Wednesday, July 13, 2016

Campaign Zero: A Path to Ending Police Violence and A Local Opportunity to Influence the Direction of Law Enforcement

Heartbreak and anger over police violence has given rise to public activism. Marches, rallies and non-violent civil disobedience have been on the streets and in the news. These are powerful and important interventions in a society that wants to go about its business as usual as the death tolls rise. 

Some of the activists involved in Black Lives Matter, including DeRay McKesson and Johnetta Elzie, have been involved in a much less publicized but equally important project. They put together a detailed set of policy recommendations to address the problem of police violence which is presented in a state of the art website.

"Campaign ZERO was developed with contributions from activists, protesters and researchers across the nation. This data-informed platform presents comprehensive solutions to end police violence in America. It integrates community demands and policy recommendations from research organizations and the President's Task Force on 21st Century Policing. Together, we will win."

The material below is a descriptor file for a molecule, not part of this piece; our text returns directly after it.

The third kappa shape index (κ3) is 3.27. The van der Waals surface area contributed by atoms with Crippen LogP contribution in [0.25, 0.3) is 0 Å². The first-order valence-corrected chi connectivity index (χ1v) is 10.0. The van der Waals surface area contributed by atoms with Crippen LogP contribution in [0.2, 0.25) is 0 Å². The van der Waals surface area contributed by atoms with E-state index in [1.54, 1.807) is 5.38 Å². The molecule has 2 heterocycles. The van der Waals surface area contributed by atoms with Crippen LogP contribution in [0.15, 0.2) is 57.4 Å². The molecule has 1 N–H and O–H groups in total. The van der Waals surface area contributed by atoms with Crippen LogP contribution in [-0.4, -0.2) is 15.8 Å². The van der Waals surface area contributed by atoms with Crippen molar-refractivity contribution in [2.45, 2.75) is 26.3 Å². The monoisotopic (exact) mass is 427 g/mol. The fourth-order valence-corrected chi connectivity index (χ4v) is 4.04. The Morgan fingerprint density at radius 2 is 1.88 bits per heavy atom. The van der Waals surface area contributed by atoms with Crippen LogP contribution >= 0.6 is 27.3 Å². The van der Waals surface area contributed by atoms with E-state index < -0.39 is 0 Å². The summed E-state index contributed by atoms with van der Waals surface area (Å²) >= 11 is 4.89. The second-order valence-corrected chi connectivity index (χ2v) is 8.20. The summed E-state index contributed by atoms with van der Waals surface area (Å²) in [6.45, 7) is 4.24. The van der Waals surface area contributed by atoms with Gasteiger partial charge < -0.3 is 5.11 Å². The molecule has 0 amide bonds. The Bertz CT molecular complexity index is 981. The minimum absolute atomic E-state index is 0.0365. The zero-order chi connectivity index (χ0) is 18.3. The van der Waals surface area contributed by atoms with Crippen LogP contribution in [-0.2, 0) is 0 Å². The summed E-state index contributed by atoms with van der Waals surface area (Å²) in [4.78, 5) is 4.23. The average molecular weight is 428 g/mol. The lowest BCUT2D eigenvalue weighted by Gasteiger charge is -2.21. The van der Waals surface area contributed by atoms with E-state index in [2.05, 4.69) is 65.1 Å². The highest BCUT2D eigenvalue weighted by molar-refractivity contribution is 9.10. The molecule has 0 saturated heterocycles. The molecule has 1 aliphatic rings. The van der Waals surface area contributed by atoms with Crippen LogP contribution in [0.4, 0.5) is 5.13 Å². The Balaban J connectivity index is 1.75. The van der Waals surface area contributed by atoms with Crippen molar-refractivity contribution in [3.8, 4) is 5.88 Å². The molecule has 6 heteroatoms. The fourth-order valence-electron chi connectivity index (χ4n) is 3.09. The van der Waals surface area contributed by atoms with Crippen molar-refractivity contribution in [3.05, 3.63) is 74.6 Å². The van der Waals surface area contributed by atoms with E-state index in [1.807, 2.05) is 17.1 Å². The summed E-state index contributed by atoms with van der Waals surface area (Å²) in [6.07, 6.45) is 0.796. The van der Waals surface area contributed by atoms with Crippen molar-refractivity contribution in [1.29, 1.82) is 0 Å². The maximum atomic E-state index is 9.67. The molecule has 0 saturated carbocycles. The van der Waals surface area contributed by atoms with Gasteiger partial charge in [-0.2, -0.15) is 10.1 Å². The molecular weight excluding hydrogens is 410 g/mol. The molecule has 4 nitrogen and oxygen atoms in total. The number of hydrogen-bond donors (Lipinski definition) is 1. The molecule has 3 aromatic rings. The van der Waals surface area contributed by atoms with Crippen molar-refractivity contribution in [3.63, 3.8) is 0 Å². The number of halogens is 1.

The Campaign Zero website, which is updated often, is vast, detailed and comprehensive. It includes local and national solutions. And it offers points of entry for regular folks to help make these changes become reality.

Most recently Campaign Zero rolled out its Legislation Visualization & Take Action Tool. In an interview with online Paper Mag, DeRay Mckesson says of the project:
"It's important that people understand the laws that are in progress," activist DeRay Mckesson explained. "[It's been a goal] since the [Black Lives Matter] movement was started."
 Speaking to Mckesson over the phone, he explained that while the tool had been in the works and scheduled, it "became more urgent in light of recent events" -- namely the shooting deaths of 37-year-old Alton Sterling on Tuesday and 32-year-old Philando Castile a day later.
Here in Tompkins County we have an opportunity to have input on a possible consolidation of law enforcement departments. The Legislature has commissioned a study to explore what that could look like. Though we missed the July 5th window to comment on the proposed study, there will be other opportunities to be involved.

Could this be an opening to put Tompkins County law enforcement on the Campaign Zero path?